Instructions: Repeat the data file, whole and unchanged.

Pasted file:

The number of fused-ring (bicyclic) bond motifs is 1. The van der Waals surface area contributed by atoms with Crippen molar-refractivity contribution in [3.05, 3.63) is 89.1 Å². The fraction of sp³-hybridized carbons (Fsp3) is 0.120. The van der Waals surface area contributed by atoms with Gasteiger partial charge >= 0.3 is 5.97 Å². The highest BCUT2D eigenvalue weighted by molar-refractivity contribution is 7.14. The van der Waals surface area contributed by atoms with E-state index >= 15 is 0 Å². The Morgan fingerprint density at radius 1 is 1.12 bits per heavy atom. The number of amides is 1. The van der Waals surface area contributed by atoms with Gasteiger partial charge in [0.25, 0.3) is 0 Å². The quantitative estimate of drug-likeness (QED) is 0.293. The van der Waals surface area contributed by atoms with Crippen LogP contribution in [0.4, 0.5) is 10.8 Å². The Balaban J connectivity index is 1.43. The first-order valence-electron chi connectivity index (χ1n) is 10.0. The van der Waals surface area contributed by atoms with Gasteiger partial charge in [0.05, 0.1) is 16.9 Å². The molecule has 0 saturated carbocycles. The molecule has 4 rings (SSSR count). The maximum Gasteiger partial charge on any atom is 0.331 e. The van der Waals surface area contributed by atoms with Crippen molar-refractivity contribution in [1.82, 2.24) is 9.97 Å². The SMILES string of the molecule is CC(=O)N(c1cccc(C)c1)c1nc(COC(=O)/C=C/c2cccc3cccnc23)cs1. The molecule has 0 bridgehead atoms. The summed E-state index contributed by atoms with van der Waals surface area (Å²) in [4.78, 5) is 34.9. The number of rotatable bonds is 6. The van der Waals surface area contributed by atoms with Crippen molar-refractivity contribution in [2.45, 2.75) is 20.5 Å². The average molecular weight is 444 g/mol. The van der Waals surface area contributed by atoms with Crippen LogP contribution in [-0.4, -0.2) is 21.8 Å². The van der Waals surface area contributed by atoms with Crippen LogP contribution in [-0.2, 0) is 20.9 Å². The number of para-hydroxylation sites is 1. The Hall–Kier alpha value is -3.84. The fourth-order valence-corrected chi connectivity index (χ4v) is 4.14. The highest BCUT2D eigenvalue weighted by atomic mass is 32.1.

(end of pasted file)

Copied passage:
The number of fused-ring (bicyclic) bond motifs is 1. The van der Waals surface area contributed by atoms with Crippen molar-refractivity contribution in [3.05, 3.63) is 89.1 Å². The fraction of sp³-hybridized carbons (Fsp3) is 0.120. The van der Waals surface area contributed by atoms with Gasteiger partial charge >= 0.3 is 5.97 Å². The highest BCUT2D eigenvalue weighted by molar-refractivity contribution is 7.14. The van der Waals surface area contributed by atoms with E-state index >= 15 is 0 Å². The Morgan fingerprint density at radius 1 is 1.12 bits per heavy atom. The number of amides is 1. The van der Waals surface area contributed by atoms with Gasteiger partial charge in [0.25, 0.3) is 0 Å². The quantitative estimate of drug-likeness (QED) is 0.293. The van der Waals surface area contributed by atoms with Crippen LogP contribution in [0.4, 0.5) is 10.8 Å². The Balaban J connectivity index is 1.43. The first-order valence-electron chi connectivity index (χ1n) is 10.0. The van der Waals surface area contributed by atoms with Gasteiger partial charge in [0.05, 0.1) is 16.9 Å². The molecule has 0 saturated carbocycles. The molecule has 4 rings (SSSR count). The maximum Gasteiger partial charge on any atom is 0.331 e. The van der Waals surface area contributed by atoms with Crippen molar-refractivity contribution in [1.82, 2.24) is 9.97 Å². The SMILES string of the molecule is CC(=O)N(c1cccc(C)c1)c1nc(COC(=O)/C=C/c2cccc3cccnc23)cs1. The molecule has 0 bridgehead atoms. The summed E-state index contributed by atoms with van der Waals surface area (Å²) in [4.78, 5) is 34.9. The number of rotatable bonds is 6. The van der Waals surface area contributed by atoms with Crippen molar-refractivity contribution in [2.45, 2.75) is 20.5 Å². The average molecular weight is 444 g/mol. The van der Waals surface area contributed by atoms with Crippen LogP contribution in [-0.4, -0.2) is 21.8 Å². The van der Waals surface area contributed by atoms with Crippen LogP contribution in [-0.2, 0) is 20.9 Å². The number of para-hydroxylation sites is 1. The Hall–Kier alpha value is -3.84. The fourth-order valence-corrected chi connectivity index (χ4v) is 4.14. The highest BCUT2D eigenvalue weighted by atomic mass is 32.1.